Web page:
Thursday, October 16, 2003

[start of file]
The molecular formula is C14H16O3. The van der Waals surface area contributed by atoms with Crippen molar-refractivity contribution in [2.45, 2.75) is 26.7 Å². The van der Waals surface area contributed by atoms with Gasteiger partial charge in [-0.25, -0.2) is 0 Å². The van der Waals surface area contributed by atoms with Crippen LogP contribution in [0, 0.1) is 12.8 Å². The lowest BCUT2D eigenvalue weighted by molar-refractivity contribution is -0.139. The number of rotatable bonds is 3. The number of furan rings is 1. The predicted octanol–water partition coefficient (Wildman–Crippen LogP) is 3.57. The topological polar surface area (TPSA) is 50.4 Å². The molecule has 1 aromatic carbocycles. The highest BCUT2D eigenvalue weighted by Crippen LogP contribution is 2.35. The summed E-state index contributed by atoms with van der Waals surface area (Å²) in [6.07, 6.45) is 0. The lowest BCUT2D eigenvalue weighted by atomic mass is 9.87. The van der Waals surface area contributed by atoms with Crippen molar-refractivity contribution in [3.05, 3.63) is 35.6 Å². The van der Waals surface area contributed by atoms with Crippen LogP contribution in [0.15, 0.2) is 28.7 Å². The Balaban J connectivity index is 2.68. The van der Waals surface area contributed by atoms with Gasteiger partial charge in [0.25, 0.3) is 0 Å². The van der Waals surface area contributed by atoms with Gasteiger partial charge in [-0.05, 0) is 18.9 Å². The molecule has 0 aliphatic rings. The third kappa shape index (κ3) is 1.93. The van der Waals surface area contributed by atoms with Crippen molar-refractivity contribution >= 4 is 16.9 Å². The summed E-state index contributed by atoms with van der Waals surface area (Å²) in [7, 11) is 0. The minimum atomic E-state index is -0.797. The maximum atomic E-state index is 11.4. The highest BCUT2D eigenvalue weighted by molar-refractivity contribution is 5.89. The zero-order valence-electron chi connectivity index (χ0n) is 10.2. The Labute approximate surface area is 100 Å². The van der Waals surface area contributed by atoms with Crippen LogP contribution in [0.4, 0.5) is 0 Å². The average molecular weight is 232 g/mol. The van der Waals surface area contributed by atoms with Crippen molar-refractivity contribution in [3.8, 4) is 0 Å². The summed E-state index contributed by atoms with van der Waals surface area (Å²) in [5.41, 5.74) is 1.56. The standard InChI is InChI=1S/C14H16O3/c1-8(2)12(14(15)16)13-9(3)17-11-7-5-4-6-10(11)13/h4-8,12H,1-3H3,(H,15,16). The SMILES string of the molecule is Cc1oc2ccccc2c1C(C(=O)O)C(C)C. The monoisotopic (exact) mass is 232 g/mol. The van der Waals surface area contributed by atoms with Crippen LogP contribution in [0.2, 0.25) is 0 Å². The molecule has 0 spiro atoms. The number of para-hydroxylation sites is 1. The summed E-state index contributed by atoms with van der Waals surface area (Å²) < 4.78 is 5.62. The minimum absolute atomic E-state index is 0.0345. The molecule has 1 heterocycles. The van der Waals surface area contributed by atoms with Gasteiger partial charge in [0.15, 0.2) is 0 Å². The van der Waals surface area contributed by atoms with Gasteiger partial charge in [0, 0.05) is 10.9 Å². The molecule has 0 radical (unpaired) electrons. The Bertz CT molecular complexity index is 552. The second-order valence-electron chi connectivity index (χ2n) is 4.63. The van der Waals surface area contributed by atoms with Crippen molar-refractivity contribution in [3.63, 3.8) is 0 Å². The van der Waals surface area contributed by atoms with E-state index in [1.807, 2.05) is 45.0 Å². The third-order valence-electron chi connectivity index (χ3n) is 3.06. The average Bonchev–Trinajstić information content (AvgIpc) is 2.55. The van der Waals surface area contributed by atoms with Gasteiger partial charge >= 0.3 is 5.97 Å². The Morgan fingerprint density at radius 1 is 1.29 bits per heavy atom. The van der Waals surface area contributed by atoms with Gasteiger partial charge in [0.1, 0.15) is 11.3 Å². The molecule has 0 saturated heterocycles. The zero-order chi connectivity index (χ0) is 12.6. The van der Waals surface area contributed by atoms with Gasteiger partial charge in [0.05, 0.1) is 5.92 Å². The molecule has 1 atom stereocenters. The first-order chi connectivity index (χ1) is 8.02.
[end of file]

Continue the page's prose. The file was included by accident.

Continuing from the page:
I have always been interested in the full range of the social sciences (which is how at one time I came to be teaching both psychology and economics) and anthropology has always been part of that interest. In my student days, therefore, I thought I would make good use of the anthropologist’s most usual research method (participant observation) to study the topic I have always been interested in most -- politics. Anthropologists have the view that you can never understand a group “from the outside” -- You have to join the group and become accepted into it before you will ever have any chance of understanding it. I took this to heart and promptly joined a great range of political groups from the Australia-Soviet Friendship Society on one hand (Communist Front) to the local neo-Nazi group on the other. It was only the neo-Nazis, however, that I found much original to say about so I wrote up a total of three papers about them for publication in three Jewish social science journals. Today’s academic upload is one of the papers concerned. See here or here. In it, I address the usual Leftist theory that both conservatives and racists are prone to oversimplified thinking. I point out that, to the contrary, neo-Nazis are prone to very complex thinking -- since their view of the world is contradicted on every hand.


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